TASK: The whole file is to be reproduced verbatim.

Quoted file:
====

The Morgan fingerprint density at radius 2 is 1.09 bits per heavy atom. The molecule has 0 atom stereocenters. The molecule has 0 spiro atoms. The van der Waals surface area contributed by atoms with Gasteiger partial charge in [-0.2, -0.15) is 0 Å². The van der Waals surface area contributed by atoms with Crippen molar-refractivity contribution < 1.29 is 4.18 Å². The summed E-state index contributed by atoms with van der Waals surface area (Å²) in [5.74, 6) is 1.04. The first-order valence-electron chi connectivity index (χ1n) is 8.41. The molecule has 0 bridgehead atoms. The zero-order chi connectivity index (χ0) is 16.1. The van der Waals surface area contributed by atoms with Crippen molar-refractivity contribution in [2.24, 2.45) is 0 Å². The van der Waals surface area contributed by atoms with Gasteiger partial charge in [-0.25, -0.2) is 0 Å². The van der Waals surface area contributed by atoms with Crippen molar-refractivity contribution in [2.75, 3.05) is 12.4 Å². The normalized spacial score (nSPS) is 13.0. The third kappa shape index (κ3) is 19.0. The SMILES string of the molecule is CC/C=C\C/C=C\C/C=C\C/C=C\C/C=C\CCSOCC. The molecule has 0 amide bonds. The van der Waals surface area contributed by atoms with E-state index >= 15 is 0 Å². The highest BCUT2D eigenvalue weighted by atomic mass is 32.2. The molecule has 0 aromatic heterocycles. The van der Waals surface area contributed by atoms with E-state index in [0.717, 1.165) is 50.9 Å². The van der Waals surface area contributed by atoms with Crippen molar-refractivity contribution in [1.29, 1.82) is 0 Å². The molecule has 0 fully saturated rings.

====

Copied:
The Morgan fingerprint density at radius 2 is 1.09 bits per heavy atom. The molecule has 0 atom stereocenters. The molecule has 0 spiro atoms. The van der Waals surface area contributed by atoms with Gasteiger partial charge in [-0.2, -0.15) is 0 Å². The van der Waals surface area contributed by atoms with Crippen molar-refractivity contribution < 1.29 is 4.18 Å². The summed E-state index contributed by atoms with van der Waals surface area (Å²) in [5.74, 6) is 1.04. The first-order valence-electron chi connectivity index (χ1n) is 8.41. The molecule has 0 bridgehead atoms. The zero-order chi connectivity index (χ0) is 16.1. The van der Waals surface area contributed by atoms with Crippen molar-refractivity contribution in [2.24, 2.45) is 0 Å². The van der Waals surface area contributed by atoms with Gasteiger partial charge in [-0.25, -0.2) is 0 Å². The van der Waals surface area contributed by atoms with Crippen molar-refractivity contribution in [2.75, 3.05) is 12.4 Å². The normalized spacial score (nSPS) is 13.0. The third kappa shape index (κ3) is 19.0. The SMILES string of the molecule is CC/C=C\C/C=C\C/C=C\C/C=C\C/C=C\CCSOCC. The molecule has 0 amide bonds. The van der Waals surface area contributed by atoms with E-state index >= 15 is 0 Å². The highest BCUT2D eigenvalue weighted by atomic mass is 32.2. The molecule has 0 aromatic heterocycles. The van der Waals surface area contributed by atoms with E-state index in [0.717, 1.165) is 50.9 Å². The van der Waals surface area contributed by atoms with Crippen molar-refractivity contribution in [1.29, 1.82) is 0 Å². The molecule has 0 fully saturated rings.